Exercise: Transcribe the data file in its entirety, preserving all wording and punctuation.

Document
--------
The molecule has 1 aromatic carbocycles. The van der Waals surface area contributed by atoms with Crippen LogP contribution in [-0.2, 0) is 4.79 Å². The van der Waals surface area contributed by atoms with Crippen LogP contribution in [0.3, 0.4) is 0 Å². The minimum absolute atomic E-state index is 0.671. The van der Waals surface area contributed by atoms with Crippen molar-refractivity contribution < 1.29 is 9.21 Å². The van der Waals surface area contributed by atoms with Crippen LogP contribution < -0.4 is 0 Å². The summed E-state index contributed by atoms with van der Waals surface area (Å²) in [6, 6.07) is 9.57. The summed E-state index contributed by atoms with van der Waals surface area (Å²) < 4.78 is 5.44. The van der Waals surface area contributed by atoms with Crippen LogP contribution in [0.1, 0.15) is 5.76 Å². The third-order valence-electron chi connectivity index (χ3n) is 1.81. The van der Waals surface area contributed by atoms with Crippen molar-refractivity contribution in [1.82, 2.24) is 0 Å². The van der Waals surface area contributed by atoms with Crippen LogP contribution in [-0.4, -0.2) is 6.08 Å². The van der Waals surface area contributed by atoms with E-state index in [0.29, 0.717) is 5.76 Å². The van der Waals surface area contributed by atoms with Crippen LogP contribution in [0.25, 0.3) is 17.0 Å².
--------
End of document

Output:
The molecule has 1 aromatic carbocycles. The van der Waals surface area contributed by atoms with Crippen LogP contribution in [-0.2, 0) is 4.79 Å². The van der Waals surface area contributed by atoms with Crippen LogP contribution in [0.3, 0.4) is 0 Å². The minimum absolute atomic E-state index is 0.671. The van der Waals surface area contributed by atoms with Crippen molar-refractivity contribution < 1.29 is 9.21 Å². The van der Waals surface area contributed by atoms with Crippen LogP contribution < -0.4 is 0 Å². The summed E-state index contributed by atoms with van der Waals surface area (Å²) in [6, 6.07) is 9.57. The summed E-state index contributed by atoms with van der Waals surface area (Å²) < 4.78 is 5.44. The van der Waals surface area contributed by atoms with Crippen LogP contribution in [0.1, 0.15) is 5.76 Å². The third-order valence-electron chi connectivity index (χ3n) is 1.81. The van der Waals surface area contributed by atoms with Crippen molar-refractivity contribution in [1.82, 2.24) is 0 Å². The van der Waals surface area contributed by atoms with Crippen LogP contribution in [-0.4, -0.2) is 6.08 Å². The van der Waals surface area contributed by atoms with E-state index in [0.29, 0.717) is 5.76 Å². The van der Waals surface area contributed by atoms with Crippen LogP contribution in [0.25, 0.3) is 17.0 Å².